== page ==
Updated: Sep 3, 2022
Despite the glossy marketing and promises of cars that drive themselves; Drivers are paying the price for vehicle automation mishaps.
As California court filings of false advertising mount against electric car conglomerate Telsa in regards to how it represents it’s “Autopilot” feature. Notwithstanding the misuse of Tesla vehicles by some drivers, #Tesladriversleeping, the court filings are tarnishing Tesla’s reputation in the automation space. Some politicians, like Dan O'Dowd, have been using this particular moment to fight against Tesla by pushing for more regulation for autonomous vehicles. Check out the Ad campaign Dan O'Dowd put out in regards to Tesla's "Autopilot".
With so much uncertainty and confusion when it comes to vehicle automations, Icon City News takes a moment to demystify the 6 levels of self driving automation designated by the National Highway Traffic Safety Administration (NHTSA). ICN will also identify the automation levels currently available to US consumers.
Level 0 : No Driving Automation
This one is pretty straightforward. The car does not have any automated driving features. This is the manual experience. You, the Human, perform all DDT’s (dynamic driving tasks)
Featured photo of the Qute, one of the world’s cheapest cars approximately. $2500 USD, built by India based auto manufacturer Bajaj.
Level 1 : Driver Assistance
At this level the vehicle may have 1 or more automated steering or acceleration features that serve as a convenience for the driver, however, these features are independent from each and are engaged independently. These features are driver controlled and do not act together as one system. This means that You, the Human, still perform the bulk of the DDT’s. Adaptive cruise control is one example of a level 1 technology.
Photo: Animated example of an adaptive cruise control system that aids the driver by accelerating/ braking to maintain a predetermined distance from the leading vehicle.
Level 2 : Partial Driving Automation Advanced Driver Assistance System (ADAS)
Finally, we can kick back and relax! Right!? No, do not leave the driver’s seat yet and be sure to “keep you eyes on the road”. At level 2 , we do finally get to some degree of vehicle automation, however, the conditions are limited and the driver needs to be engage and alert at all anytime. Just in case you are wondering, Tesla’s vehicles fall into level 2 of the driving automation categories. These vehicles combine the features from level 1 that control steering, acceleration, and braking into a single system that the driver can engage. The overall safety accountability, however, still lies with the Human driver. The driver is still expected to monitor the road conditions and be prepared to intervene in situation outside the scope of the vehicle’s technologies. Because the drivers is expected to remain alert in case conditions arise, this is still considered a DDT (dynamic driving task). The driver’s eyes are to remain on the road at all times and therefore engaging in in cell phone usage or sleeping are not allowed activities.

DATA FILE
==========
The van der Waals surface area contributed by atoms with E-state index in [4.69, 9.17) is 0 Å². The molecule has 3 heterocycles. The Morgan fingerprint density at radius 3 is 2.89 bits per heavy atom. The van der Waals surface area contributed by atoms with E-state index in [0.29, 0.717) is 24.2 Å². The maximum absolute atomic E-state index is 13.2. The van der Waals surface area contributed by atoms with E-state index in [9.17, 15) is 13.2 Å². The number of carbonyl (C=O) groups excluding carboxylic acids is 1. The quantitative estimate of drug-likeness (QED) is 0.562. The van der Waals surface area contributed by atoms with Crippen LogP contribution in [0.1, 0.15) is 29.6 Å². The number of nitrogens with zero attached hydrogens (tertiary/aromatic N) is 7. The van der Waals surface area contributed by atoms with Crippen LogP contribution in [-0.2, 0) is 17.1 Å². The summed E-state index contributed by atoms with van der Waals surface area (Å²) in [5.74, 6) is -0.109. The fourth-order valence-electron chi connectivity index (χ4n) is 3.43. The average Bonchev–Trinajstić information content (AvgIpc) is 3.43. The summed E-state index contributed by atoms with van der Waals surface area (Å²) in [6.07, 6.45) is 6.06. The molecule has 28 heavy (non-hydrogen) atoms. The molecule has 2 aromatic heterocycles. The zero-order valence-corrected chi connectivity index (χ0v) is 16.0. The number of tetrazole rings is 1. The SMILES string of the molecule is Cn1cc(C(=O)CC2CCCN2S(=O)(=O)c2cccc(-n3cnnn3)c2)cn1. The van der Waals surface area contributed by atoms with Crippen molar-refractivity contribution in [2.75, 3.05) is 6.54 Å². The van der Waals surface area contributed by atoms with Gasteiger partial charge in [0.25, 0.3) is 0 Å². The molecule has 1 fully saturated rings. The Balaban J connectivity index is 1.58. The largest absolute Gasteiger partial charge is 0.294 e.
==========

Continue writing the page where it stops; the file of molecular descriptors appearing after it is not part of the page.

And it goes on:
Photo: Tesla complete line up S,3,X,Y (Note: Tesla AutoPilot currently can legally only provide Level 2 “partial automation” in the US)
Level 3 : Conditional Driving Automation
At this level and beyond is when you the vehicle is actually driving itself. The ADS (Automated Driving System) complete all the DDT’s which include crash mitigation and avoidance capabilities. not seen in lower levels. Although the driver is not responsible for dynamic driving tasks, the driver is still required to take control of vehicle when the vehicle requests. Level 3 vehicles currently do not exist in Northern America, however, the future seems bright as Mercedes Benz plans an American launch. The luxury vehicle manufacture currently has approved level 3 vehicles operating in Europe and is the only car manufacture to have a certified level 3 vehicle globally. Mercedes has promised filings this year for approval in the US. Drive Pilot Level 3, Mercedes Benz’s fully automated ADS, has plans to kick off in California and Nevada where vehicles could be seen on roads as early mid-2023.
Photo: Mercedes Benz S-class Drive Pilot level 3 sensor chart
Level 4 : High Driving Automation
Level 4 does not require a driver to be in vehicle. This will be the technology that future city transportation will be centered around. Automated taxi services are the best example of what Level 5 “high driving automation” will be able to drive. Vehicles in this category will not need to have steering wheels and passengers will hold no liability or responsibility for the driving aspect or dynamic driving tasks. This technology still relies on specific conditions and situations and would likely be used in low speed urban environments with more predictive downtown city street grids.